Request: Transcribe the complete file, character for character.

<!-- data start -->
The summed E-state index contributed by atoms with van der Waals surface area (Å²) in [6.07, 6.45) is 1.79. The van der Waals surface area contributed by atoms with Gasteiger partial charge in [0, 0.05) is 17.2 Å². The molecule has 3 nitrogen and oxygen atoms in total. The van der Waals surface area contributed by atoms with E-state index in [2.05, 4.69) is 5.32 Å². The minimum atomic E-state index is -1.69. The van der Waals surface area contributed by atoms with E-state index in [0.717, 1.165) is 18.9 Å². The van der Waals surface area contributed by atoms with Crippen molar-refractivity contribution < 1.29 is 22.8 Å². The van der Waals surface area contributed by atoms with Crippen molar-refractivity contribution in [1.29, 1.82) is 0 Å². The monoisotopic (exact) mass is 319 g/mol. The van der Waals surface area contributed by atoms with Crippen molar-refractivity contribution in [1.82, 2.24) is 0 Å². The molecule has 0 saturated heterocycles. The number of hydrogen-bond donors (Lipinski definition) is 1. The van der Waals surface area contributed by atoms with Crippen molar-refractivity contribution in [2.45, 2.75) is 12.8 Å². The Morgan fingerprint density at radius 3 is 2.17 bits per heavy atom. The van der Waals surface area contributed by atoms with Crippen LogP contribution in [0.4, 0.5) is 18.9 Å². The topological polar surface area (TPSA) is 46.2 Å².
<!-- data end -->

The summed E-state index contributed by atoms with van der Waals surface area (Å²) in [6.07, 6.45) is 1.79. The van der Waals surface area contributed by atoms with Gasteiger partial charge in [0, 0.05) is 17.2 Å². The molecule has 3 nitrogen and oxygen atoms in total. The van der Waals surface area contributed by atoms with E-state index in [2.05, 4.69) is 5.32 Å². The minimum atomic E-state index is -1.69. The van der Waals surface area contributed by atoms with E-state index in [0.717, 1.165) is 18.9 Å². The van der Waals surface area contributed by atoms with Crippen molar-refractivity contribution < 1.29 is 22.8 Å². The van der Waals surface area contributed by atoms with Crippen molar-refractivity contribution in [1.29, 1.82) is 0 Å². The monoisotopic (exact) mass is 319 g/mol. The van der Waals surface area contributed by atoms with Crippen molar-refractivity contribution in [1.82, 2.24) is 0 Å². The molecule has 0 saturated heterocycles. The number of hydrogen-bond donors (Lipinski definition) is 1. The van der Waals surface area contributed by atoms with Crippen molar-refractivity contribution in [2.45, 2.75) is 12.8 Å². The Morgan fingerprint density at radius 3 is 2.17 bits per heavy atom. The van der Waals surface area contributed by atoms with Crippen LogP contribution in [0.4, 0.5) is 18.9 Å². The topological polar surface area (TPSA) is 46.2 Å².